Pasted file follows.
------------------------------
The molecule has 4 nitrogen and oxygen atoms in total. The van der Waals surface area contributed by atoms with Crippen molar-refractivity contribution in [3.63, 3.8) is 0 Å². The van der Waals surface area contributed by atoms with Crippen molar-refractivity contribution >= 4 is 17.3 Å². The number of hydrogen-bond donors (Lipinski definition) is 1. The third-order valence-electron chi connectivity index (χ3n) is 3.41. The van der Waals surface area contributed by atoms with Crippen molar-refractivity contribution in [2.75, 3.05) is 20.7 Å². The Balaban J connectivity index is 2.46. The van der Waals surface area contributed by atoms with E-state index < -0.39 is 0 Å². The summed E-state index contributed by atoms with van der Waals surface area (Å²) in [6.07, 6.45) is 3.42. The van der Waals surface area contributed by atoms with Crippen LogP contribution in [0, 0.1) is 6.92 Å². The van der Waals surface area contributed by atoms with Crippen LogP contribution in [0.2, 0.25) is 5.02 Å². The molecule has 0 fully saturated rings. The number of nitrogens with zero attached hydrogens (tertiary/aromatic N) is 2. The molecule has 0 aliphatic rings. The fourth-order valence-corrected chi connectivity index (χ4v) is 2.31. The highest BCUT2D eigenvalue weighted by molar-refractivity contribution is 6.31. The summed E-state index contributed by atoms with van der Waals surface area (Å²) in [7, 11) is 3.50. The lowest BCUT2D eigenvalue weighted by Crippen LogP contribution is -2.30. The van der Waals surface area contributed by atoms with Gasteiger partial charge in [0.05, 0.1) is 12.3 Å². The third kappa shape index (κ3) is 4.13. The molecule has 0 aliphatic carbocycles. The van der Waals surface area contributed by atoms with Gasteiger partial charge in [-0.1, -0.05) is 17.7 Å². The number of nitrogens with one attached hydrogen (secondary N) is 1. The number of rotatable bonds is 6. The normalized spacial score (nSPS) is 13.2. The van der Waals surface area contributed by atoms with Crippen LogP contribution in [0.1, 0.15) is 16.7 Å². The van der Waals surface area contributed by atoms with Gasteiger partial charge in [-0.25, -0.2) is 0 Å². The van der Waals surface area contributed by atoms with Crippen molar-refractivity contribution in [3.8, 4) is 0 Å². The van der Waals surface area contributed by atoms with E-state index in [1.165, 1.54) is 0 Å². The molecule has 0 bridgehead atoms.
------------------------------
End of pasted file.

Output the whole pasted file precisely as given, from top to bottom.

The molecule has 4 nitrogen and oxygen atoms in total. The van der Waals surface area contributed by atoms with Crippen molar-refractivity contribution in [3.63, 3.8) is 0 Å². The van der Waals surface area contributed by atoms with Crippen molar-refractivity contribution >= 4 is 17.3 Å². The number of hydrogen-bond donors (Lipinski definition) is 1. The third-order valence-electron chi connectivity index (χ3n) is 3.41. The van der Waals surface area contributed by atoms with Crippen molar-refractivity contribution in [2.75, 3.05) is 20.7 Å². The Balaban J connectivity index is 2.46. The van der Waals surface area contributed by atoms with E-state index < -0.39 is 0 Å². The summed E-state index contributed by atoms with van der Waals surface area (Å²) in [6.07, 6.45) is 3.42. The van der Waals surface area contributed by atoms with Crippen LogP contribution in [0, 0.1) is 6.92 Å². The van der Waals surface area contributed by atoms with Crippen LogP contribution in [0.2, 0.25) is 5.02 Å². The molecule has 0 fully saturated rings. The number of nitrogens with zero attached hydrogens (tertiary/aromatic N) is 2. The molecule has 0 aliphatic rings. The fourth-order valence-corrected chi connectivity index (χ4v) is 2.31. The highest BCUT2D eigenvalue weighted by molar-refractivity contribution is 6.31. The summed E-state index contributed by atoms with van der Waals surface area (Å²) in [7, 11) is 3.50. The lowest BCUT2D eigenvalue weighted by Crippen LogP contribution is -2.30. The van der Waals surface area contributed by atoms with Gasteiger partial charge in [0.05, 0.1) is 12.3 Å². The third kappa shape index (κ3) is 4.13. The molecule has 0 aliphatic carbocycles. The van der Waals surface area contributed by atoms with Gasteiger partial charge in [-0.1, -0.05) is 17.7 Å². The number of nitrogens with one attached hydrogen (secondary N) is 1. The number of rotatable bonds is 6. The normalized spacial score (nSPS) is 13.2. The van der Waals surface area contributed by atoms with Crippen LogP contribution in [0.1, 0.15) is 16.7 Å². The van der Waals surface area contributed by atoms with Gasteiger partial charge in [-0.25, -0.2) is 0 Å². The van der Waals surface area contributed by atoms with Crippen molar-refractivity contribution in [3.8, 4) is 0 Å². The van der Waals surface area contributed by atoms with E-state index in [1.165, 1.54) is 0 Å². The molecule has 0 bridgehead atoms.